Germany: Taxing less, Spending more

Germany; Stimulating spending; Courtesy Yah

Germany just announced a plan to cut taxes in order to stimulate their economy. The worlds third largest economy is in a small patch of quicksand right now. It has already hit recession and forcasts are that it will contract around 3% more this year.

Exports are not doing too well as demand for German products fall along with global spending power. Germany was the world’s largest exporter of goods last year. Unemployment is set to increase as the current boom in German employment tops off. This will consequently increase government expenditure in terms of social benefits and welfare.

Reducing taxes at a time like this is a controversial decision. Angela Merkel, the German Chancellor has come under fire because the new policy will lose the government around 15 billion Euros and risk reducing GDP by a further 6% this year.

That is quite a significant amount for a massive economy like Germany. Also with the new tax breaks, the giovernment will be funding a budget deficit. Though Keynesian economic theory states that funding a deficit by reducing taxes can be good for an economy in trouble, as it stimulates inflation, the long term outlook is grim because the any additional cash people recieve will probably be saved instead of spent.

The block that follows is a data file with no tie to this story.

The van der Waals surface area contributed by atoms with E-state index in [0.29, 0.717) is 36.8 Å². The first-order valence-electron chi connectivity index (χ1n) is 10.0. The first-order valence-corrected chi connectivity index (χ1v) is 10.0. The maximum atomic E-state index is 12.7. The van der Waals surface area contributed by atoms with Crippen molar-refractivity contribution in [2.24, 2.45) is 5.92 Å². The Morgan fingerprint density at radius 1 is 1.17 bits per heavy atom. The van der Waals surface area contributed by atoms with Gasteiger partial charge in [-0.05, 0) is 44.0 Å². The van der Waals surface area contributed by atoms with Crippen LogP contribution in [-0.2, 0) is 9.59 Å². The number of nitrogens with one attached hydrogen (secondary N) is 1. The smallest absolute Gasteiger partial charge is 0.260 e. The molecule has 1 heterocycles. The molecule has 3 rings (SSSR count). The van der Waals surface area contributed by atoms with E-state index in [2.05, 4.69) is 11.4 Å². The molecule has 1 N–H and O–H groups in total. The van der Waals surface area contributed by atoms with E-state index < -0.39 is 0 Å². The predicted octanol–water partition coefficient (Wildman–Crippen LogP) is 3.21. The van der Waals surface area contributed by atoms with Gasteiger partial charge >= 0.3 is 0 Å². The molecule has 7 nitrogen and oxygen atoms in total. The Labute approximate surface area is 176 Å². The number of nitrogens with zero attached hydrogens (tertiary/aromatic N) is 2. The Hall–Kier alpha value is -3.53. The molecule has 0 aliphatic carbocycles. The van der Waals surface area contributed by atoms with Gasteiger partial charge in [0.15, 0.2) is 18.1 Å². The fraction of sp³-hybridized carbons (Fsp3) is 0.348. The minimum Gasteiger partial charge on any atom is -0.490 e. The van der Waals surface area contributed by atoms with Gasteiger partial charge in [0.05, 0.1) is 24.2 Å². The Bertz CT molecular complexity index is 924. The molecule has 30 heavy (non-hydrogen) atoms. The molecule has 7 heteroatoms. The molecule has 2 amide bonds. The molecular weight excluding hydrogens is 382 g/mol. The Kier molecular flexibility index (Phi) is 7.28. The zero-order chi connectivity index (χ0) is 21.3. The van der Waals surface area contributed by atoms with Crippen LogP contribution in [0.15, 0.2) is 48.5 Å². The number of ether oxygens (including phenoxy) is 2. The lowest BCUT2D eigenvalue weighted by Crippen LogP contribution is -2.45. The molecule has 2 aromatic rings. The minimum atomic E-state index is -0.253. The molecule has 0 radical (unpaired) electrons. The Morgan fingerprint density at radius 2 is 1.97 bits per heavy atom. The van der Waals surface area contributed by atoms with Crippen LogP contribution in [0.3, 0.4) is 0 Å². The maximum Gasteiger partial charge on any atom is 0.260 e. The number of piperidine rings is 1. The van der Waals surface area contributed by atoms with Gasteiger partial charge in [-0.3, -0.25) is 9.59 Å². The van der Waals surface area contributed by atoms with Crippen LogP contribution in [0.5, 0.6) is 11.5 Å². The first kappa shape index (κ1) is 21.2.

Still, it’s a start. As money is saved this will increase the amount of cash in the economy and stimulate capital investment, which will in turn provide jobs and then create a less uncertain environment and aggregate demand will increase as a consequnece of this. But that takes a long time to happen. And Germany may go through some tough times before it gets to more solid ground.

Meanwhile, though markets are changing and demand for some German exports such as Automobiles, electronics, machinery, foodstuffs etc may be effected by changing market trends or if there is a major change in the geo-political landscape. This seems unlikely in the near future. Though competition like Chinese exports could have posed a threat, they would only do so if not for the tightly bound Eurozone regulations, which Germany is extremely particular about. So any threat to their main exports right now, seems minimal; ensuring a strong core economy into the near future at least.


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